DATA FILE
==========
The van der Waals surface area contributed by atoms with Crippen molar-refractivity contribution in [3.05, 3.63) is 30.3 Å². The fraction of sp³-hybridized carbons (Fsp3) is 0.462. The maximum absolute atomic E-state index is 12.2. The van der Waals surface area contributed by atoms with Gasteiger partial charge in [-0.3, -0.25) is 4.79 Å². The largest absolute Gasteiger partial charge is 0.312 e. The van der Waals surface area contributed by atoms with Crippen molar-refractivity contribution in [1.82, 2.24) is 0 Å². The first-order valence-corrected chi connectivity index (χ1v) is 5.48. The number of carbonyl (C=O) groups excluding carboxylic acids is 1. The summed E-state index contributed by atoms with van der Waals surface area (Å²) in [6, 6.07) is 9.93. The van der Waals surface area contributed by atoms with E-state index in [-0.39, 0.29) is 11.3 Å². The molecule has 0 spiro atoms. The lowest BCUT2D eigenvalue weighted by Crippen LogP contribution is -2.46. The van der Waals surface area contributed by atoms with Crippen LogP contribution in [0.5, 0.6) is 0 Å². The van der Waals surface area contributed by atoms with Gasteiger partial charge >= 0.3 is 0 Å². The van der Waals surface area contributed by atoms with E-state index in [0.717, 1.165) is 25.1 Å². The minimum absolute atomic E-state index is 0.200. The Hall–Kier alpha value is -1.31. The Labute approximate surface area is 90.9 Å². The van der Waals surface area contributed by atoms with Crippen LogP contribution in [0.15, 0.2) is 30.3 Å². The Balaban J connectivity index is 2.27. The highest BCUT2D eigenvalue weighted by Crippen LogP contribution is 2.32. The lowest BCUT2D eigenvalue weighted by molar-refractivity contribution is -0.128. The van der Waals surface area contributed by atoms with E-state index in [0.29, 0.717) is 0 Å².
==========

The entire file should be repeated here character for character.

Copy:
The van der Waals surface area contributed by atoms with Crippen molar-refractivity contribution in [3.05, 3.63) is 30.3 Å². The fraction of sp³-hybridized carbons (Fsp3) is 0.462. The maximum absolute atomic E-state index is 12.2. The van der Waals surface area contributed by atoms with Gasteiger partial charge in [-0.3, -0.25) is 4.79 Å². The largest absolute Gasteiger partial charge is 0.312 e. The van der Waals surface area contributed by atoms with Crippen molar-refractivity contribution in [1.82, 2.24) is 0 Å². The first-order valence-corrected chi connectivity index (χ1v) is 5.48. The number of carbonyl (C=O) groups excluding carboxylic acids is 1. The summed E-state index contributed by atoms with van der Waals surface area (Å²) in [6, 6.07) is 9.93. The van der Waals surface area contributed by atoms with E-state index in [-0.39, 0.29) is 11.3 Å². The molecule has 0 spiro atoms. The lowest BCUT2D eigenvalue weighted by Crippen LogP contribution is -2.46. The van der Waals surface area contributed by atoms with Crippen LogP contribution in [0.5, 0.6) is 0 Å². The van der Waals surface area contributed by atoms with Gasteiger partial charge >= 0.3 is 0 Å². The van der Waals surface area contributed by atoms with E-state index in [0.717, 1.165) is 25.1 Å². The minimum absolute atomic E-state index is 0.200. The Hall–Kier alpha value is -1.31. The Labute approximate surface area is 90.9 Å². The van der Waals surface area contributed by atoms with Crippen LogP contribution in [0.15, 0.2) is 30.3 Å². The Balaban J connectivity index is 2.27. The highest BCUT2D eigenvalue weighted by Crippen LogP contribution is 2.32. The lowest BCUT2D eigenvalue weighted by molar-refractivity contribution is -0.128. The van der Waals surface area contributed by atoms with E-state index in [0.29, 0.717) is 0 Å².